Out of Focus This work has been published in the Teen Ink monthly print magazine.

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     America is at war. We are at war to protect our highest ideals, our basic moral beliefs and the lives of our citizens. At home and abroad, Americans find our way of life threatened and faced with issues that tear us apart. One of these issues is, of course, the Scandalous Super Bowl Sunday.

Never mind that commercials for this fantastic parade of debauchery included no less than three medications for erectile dysfunction, numerous ones for alcoholic beverages, and one memorable flatulence gag. Never mind that both the pre-game and half-time shows featured scantily clad young women, or that one performer wore the American flag as a poncho. No, the main focus of both the media and the American public for the following week was one pixelized piece of female anatomy. There is no disputing this; we all saw it with our own eyes.

And yet, as much as we would all like to think that we would view this as trivializing the important issues at hand, there must be some explanation for our being so focused on this incident. Looking at the world around us and the seriousness of world events, it is easy to see why people want to escape reality now and then. The media, of course, knows this all too well and exploits our need for instant gratification by providing us with what we seem to want, an endless stream of celebrity marriages, reality TV and a twisted version of investigative reporting.

This begs the question of whether media coverage is truly fair to all concerned. It is apparent that news commentators draw from limited sources. A report about the war in Iraq will most assuredly come from either the White House or the Pentagon, both of which may be biased toward their own interests.

Likewise, the media at times preserves its own self-interest in the ratings war by capitalizing on minor blunders by presidential candidates. In matters as important as the election of a future president, these blunders should not overshadow the critical issues at stake. Whether it is falling off a stage, choking on a pretzel, or emitting a now-infamous scream, such actions can be the death of a presidential bid, or even end a political career. By broadcasting these brief moments repeatedly, they take on a life of their own. Although true, is this fair to those concerned? It is even more tragic given that the media has the potential, and some would say the responsibility, to build good will through accurate reporting about people and events.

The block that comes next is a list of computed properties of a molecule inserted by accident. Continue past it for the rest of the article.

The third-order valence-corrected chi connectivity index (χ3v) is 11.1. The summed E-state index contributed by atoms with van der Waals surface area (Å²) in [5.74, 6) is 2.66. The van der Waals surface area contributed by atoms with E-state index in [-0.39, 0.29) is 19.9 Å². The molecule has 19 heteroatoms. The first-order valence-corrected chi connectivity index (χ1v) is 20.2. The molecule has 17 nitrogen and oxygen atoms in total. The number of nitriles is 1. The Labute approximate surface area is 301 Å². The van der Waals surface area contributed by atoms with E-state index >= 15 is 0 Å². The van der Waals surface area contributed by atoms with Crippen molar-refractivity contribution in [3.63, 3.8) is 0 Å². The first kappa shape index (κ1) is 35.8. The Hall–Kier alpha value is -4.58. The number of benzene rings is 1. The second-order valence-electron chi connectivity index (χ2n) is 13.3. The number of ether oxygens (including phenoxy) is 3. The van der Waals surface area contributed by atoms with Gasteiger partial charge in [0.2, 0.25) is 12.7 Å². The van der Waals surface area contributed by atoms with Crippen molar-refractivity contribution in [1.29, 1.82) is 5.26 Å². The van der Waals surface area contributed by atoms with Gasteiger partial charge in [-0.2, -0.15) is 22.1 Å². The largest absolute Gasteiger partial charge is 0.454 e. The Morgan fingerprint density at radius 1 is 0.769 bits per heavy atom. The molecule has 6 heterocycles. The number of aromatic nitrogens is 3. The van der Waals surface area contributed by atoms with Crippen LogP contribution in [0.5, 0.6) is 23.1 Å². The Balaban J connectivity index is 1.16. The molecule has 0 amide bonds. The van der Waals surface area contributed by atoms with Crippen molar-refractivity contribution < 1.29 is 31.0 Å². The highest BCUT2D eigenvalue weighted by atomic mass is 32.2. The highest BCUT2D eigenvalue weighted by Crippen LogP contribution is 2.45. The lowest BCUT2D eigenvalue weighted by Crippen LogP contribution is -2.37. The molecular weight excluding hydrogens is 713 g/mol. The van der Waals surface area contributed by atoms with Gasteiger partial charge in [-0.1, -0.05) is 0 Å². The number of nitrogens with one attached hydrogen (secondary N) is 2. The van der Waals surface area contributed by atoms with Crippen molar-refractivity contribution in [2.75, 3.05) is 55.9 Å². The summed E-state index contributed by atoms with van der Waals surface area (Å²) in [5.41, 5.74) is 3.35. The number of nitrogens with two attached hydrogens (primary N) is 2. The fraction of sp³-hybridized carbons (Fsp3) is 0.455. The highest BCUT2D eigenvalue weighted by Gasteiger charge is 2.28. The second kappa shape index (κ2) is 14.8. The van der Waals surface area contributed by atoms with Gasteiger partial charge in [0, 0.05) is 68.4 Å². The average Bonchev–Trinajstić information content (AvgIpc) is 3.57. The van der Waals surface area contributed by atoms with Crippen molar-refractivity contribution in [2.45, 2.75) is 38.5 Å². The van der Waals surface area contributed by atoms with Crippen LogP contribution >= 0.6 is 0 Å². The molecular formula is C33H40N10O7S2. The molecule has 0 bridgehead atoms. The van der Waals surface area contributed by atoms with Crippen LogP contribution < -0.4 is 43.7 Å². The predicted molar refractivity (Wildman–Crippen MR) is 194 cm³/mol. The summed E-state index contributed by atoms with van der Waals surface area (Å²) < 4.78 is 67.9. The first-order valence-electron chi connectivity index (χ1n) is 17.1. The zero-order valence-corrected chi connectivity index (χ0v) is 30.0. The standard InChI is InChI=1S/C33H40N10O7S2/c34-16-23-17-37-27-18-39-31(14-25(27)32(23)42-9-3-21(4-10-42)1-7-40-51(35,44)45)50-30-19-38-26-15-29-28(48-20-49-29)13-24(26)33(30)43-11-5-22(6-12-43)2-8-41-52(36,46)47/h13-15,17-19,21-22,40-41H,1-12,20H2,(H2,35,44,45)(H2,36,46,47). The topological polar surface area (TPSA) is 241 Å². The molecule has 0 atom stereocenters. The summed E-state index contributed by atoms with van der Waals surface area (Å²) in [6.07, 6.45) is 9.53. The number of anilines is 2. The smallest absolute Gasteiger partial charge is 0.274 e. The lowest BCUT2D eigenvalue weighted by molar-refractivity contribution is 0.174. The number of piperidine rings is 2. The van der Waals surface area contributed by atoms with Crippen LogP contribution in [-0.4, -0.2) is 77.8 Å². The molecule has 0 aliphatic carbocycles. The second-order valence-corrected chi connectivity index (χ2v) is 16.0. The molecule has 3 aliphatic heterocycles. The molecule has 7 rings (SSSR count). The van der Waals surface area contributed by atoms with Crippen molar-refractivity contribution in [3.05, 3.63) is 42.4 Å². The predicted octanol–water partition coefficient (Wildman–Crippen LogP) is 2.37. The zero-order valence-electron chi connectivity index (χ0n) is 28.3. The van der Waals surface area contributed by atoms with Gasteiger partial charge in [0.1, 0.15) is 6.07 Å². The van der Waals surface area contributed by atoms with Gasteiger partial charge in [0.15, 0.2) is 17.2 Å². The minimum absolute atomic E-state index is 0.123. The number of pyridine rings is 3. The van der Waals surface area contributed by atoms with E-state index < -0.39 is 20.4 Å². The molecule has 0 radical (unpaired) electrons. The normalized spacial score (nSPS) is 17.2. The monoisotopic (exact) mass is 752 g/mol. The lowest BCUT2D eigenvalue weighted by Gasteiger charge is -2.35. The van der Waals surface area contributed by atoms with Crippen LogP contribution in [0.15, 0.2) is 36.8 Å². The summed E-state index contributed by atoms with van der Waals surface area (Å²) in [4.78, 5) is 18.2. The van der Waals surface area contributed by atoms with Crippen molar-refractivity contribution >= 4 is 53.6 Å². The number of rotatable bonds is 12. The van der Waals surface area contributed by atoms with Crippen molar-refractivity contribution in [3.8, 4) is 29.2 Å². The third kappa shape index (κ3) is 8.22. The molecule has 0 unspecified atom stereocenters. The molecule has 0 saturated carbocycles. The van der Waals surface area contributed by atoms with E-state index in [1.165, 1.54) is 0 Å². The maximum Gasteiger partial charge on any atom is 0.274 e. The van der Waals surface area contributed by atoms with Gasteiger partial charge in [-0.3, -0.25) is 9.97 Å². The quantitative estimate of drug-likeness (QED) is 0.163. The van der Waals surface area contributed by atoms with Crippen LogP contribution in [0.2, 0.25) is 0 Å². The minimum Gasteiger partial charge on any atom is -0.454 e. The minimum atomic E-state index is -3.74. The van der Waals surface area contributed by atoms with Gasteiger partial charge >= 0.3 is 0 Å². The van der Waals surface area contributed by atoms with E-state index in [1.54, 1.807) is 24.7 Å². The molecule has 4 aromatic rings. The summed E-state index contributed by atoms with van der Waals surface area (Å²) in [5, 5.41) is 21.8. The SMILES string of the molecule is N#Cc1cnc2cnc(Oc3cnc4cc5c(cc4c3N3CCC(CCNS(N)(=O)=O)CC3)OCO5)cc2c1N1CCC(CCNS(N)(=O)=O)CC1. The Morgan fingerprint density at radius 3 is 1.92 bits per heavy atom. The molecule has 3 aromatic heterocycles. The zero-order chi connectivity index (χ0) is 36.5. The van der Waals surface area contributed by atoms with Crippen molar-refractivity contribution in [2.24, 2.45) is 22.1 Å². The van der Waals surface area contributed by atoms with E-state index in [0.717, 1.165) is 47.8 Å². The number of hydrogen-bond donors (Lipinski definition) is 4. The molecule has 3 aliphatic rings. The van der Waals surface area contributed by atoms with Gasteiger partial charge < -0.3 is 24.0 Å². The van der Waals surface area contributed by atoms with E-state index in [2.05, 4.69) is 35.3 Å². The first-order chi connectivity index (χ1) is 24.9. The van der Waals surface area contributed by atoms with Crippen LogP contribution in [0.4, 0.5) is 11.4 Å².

Not only does the media fail fully to investigate its reports and frequently blow relatively minor incidents out of proportion, they often ignore critical events of significantly greater importance. In case the media neglected to tell you, the following events did occur during the first week of February, the week after the Super Bowl:

Bush named commissions on Iraq data and conceded that the analysis may have been flawed in the weapons of mass destruction reports; a teenager was stabbed to death in a Miami middle school restroom; Pakistan confessed to aiding nuclear efforts; NASA commemorated and mourned the lives of those killed in the Columbia tragedy on its one-year anniversary.

Also, a teen football star, who had a chance to play for the NFL, was killed in a shooting. Finally, in Russia, a bomb killed 39 people and injured over 200 in a Moscow subway.

These events should not have been overlooked. We must make it our duty to be informed about the world around us. This is the only way to make the informed decisions necessary to any democracy. We cannot allow trivial events and controversies to push more important issues to the back of our consciousness, blinding us to the possible consequences. We cannot expect to understand everything, and thus the media has an important place in keeping us informed to the best of its ability. However, the responsibility is ours, as citizens, to ensure the media fulfills that responsibility, and to act accordingly when it does not. The media exerts a tremendous influence on the choices of people and nations. It has the ability to shape future events, and with that power comes responsibility.

Simply put, if the media had given as much emphasis to the previously mentioned events as they did to the super sexy Sunday indecent ... sorry, I mean incident, it would be far more beneficial to all, and we should all be concerned. In today's fast-paced world, the media is essential to constructing and maintaining our world view. Distortion of the truth, or succumbing to popularity contests, can only undermine our perception of reality and therefore our principles and ideals of democracy as well.

This work has been published in the Teen Ink monthly print magazine. This piece has been published in Teen Ink’s monthly print magazine.






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